Your employees very much want to be involved in your company. They know a conversation is occurring in the halls of leadership, and they know that they are affected by those conversations. Not surprisingly, they want to be involved.
The idea isn’t all that new. While the Cluetrain Manifesto is credited with coining the term “Markets are conversations,” employees have wanted to engage with their organization on a deeper level for a long time. The shift away from the expectation of long-term employment means that each individual is in the driver’s seat for their own careers, and so they want to be as involved in the conversations that shift their fate as possible. And, as in all things these days, the internet has only sped that process up.
So the question is, if employees want more participation in the corporate conversation, to understand the contextual environment, the competitive landscape, the regulatory and legal battles being waged, where is that conversation supposed to happen?
Commonly, what is happening would hardly be called a conversation. It would be called a one-way news channel. The CEO’s office or the corporate communications department issues announcements as often as it deems proper or necessary. Perhaps they deliver quarterly financial results or outline a policy shift. It’s how companies have been communicating down the ladder for more than a century.
But that’s not true anymore. You’ve got a corporate intranet, designed to turn that century-long process into a two-way discussion.
Let’s have another look at that last sentence. Is that the goal of your intranet, to build a two-way conversation? Or was it designed to make it easier for a given department to publish new policies or procedures? Was the intention to facilitate discussion, or to lower the cost of publishing centralized content? While content management systems love to advertize that their enterprise systems as platforms for inclusive communications, I bet the purpose was to make it easier for every department to publish minutes of their departmental meetings. The best way to prove this contention is to look on your intranet right now and find a conversation. Not a comment to edit content, but a real dialog, where people are not just editing or fixing, but learning about something?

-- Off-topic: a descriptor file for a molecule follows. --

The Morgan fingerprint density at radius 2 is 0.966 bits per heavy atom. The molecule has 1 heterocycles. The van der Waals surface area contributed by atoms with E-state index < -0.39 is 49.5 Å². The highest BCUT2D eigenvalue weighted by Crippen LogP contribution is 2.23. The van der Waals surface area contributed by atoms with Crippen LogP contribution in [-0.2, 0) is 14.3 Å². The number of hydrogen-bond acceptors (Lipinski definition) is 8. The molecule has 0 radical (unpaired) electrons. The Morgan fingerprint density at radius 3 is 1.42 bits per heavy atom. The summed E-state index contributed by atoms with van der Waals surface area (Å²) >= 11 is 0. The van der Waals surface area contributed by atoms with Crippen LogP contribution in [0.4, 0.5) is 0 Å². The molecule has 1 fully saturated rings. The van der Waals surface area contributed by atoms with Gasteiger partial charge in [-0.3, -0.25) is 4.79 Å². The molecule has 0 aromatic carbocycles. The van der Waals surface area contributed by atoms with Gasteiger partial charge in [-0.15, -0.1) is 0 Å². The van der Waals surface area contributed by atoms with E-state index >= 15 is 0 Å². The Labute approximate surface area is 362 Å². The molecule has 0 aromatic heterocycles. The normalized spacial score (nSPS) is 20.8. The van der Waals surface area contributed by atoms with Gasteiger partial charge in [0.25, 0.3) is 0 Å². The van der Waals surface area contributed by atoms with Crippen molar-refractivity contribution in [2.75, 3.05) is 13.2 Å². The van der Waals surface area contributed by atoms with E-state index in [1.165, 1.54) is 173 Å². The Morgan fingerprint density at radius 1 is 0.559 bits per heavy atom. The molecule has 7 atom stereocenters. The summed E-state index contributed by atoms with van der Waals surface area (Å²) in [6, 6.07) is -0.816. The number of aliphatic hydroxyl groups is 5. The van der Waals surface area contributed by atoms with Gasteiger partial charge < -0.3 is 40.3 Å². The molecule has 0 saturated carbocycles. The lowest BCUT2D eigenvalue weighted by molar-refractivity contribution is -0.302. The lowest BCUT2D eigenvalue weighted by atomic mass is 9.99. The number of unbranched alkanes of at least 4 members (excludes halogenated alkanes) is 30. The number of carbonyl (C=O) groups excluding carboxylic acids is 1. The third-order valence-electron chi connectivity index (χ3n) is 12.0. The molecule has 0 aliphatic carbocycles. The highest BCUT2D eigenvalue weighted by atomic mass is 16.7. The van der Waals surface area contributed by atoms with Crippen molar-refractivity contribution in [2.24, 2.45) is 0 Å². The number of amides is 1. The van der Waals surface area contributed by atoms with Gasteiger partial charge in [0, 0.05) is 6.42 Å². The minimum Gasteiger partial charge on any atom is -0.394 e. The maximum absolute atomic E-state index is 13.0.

There’s a fresh new $20 bill with your name on it if you can find one.
- If there are conversations taking place on both the executive level and the non-executive levels, and those conversations aren’t happening in the place where you assume they should be, where are they happening?
- Can you shift where they are happening to where you want them to happen?
The first part is hard to answer, because without a centralized channel for those conversations, they are happening anywhere and everywhere. They happen at the water cooler, at the coffee stand and in the hallways. But they are also happening on Twitter, Facebook and LinkedIn, where people will discuss their day-to-day work activities, how much they like working for you, and even the questions they have about your overall strategy. Go to glasssdoor.com and look up your company to see all the anonymous reviews posted by actual employees. There they will talk about their bosses, their hiring processes, whether the company is worth working for and if they’d recommend working there to their friends. These are just a few places these conversations are happening. Not to mention forums, emails, custom Facebook pages, Ning sites or even news sites. They are public, searchable, and influencing untold numbers of people and most importantly, they are anonymous and user friendly platforms where your employees are voicing their opinions.